Thomas Mohren, 2 Oct 2019

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Thomas Mohren, a PhD student working with Tom Daniel and Steve Brunton at U. Washington, will visit Caltech on 2-3 Oct 2019. If you would ilke to meet with Thomas, please sign up here:


2 Oct 2019 (Wed)

  • 10:00 Group meeting presentation, 181 BBB
  • 11:30 am: Richard
  • 12:00 pm: Lunch with Petter, Yuxiao (pick up at Richard's office)
  • 1:30 pm: Joel Burdick (room 245 Gates-Thomas)
  • 2:15 pm: Karena Cai (331 Annenberg)
  • 3:00 pm: CDS tea
  • 3:45 pm: SJ Chung (235 Guggenheim)
  • 4:30 pm: Francesca (230 Annenberg)

3 Oct 2019 (Thu)

  • 10:00 am: Open
  • 10:45 am: Open
  • 11:30 am: Kate (Dickinson lab) BBB 204
  • 12:15 pm: Lunch with Apurva
  • 1:30 pm: Kellan (Dickinson lab) BBB 204
  • 2:15 pm: Amir (Dickinson lab) BBB 204
  • 3:00 pm: Leave for airport

Group meeting talk

Neural-inspired sparse sensing for classification and control
Thomas Mohren, U. Washington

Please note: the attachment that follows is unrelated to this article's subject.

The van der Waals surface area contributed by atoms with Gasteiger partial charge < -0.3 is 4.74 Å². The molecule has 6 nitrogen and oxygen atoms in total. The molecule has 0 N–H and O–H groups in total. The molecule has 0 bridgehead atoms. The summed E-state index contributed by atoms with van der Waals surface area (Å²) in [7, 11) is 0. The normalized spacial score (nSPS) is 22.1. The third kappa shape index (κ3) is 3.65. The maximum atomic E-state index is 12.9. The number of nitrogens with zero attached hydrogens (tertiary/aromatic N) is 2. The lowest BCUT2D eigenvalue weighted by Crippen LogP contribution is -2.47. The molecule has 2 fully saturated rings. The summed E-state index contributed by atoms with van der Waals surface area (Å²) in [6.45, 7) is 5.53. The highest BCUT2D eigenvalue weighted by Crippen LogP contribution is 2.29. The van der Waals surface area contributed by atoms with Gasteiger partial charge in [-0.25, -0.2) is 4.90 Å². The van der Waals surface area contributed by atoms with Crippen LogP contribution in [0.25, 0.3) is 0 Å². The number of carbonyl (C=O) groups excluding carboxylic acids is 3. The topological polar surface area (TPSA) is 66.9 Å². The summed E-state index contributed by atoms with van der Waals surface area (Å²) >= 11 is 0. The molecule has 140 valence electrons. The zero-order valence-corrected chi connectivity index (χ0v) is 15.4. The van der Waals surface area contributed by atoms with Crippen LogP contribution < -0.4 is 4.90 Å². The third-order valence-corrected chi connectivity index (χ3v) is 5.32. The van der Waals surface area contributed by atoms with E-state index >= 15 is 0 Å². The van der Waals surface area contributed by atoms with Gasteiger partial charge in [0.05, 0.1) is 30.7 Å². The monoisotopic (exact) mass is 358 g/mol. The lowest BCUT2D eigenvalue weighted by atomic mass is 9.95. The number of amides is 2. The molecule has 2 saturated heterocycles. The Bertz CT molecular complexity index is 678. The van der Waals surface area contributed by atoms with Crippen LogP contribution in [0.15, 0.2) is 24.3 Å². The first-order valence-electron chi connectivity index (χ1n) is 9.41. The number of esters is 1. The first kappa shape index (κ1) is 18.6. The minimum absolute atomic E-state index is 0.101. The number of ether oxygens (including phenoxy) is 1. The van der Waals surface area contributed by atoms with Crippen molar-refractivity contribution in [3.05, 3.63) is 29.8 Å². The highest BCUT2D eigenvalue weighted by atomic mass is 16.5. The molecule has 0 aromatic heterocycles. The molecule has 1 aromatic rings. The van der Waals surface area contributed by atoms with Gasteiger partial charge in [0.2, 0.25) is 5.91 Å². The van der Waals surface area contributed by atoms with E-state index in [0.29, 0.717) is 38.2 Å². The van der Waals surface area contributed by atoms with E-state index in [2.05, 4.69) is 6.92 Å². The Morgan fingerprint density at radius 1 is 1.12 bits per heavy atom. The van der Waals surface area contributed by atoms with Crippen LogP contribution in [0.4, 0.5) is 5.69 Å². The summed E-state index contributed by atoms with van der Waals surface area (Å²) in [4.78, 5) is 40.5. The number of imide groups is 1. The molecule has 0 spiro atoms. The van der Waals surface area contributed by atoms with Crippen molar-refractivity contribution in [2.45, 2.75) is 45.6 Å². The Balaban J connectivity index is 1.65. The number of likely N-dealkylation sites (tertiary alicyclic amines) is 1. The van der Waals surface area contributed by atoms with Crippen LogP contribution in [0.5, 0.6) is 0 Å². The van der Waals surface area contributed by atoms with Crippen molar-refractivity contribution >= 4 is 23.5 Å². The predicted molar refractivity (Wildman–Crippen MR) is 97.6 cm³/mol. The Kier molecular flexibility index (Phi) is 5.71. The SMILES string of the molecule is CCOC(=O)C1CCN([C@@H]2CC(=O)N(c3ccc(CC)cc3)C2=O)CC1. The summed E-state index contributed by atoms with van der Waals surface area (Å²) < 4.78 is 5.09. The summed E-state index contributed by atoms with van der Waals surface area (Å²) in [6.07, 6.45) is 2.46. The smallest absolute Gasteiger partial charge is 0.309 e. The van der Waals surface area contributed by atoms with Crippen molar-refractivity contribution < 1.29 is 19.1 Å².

Sparse sensor placement is a central challenge in the efficient characterization of complex systems when the cost of acquiring and processing data is high. Leading sparse sensing methods typically exploit either spatial or temporal correlations, but rarely both. We use sparse sensor optimization in combination with neural-inspired sensory encoding to leverage the spatiotemporal coherence exhibited by many biological systems. Using flying insects as a model, we subject flapping plate with embedded strain gauges to inertial rotation. We show that nonlinear filtering in time is essential to detect rotation, whereas instantaneous measurements fail. My current project aims to understand how animals overcome temporal challenges such as sensory delays and time varying control effectiveness during locomotion. Using the inverted pendulum as a benchmark model, I study the effectiveness of timing-based controllers in dealing with these challenges.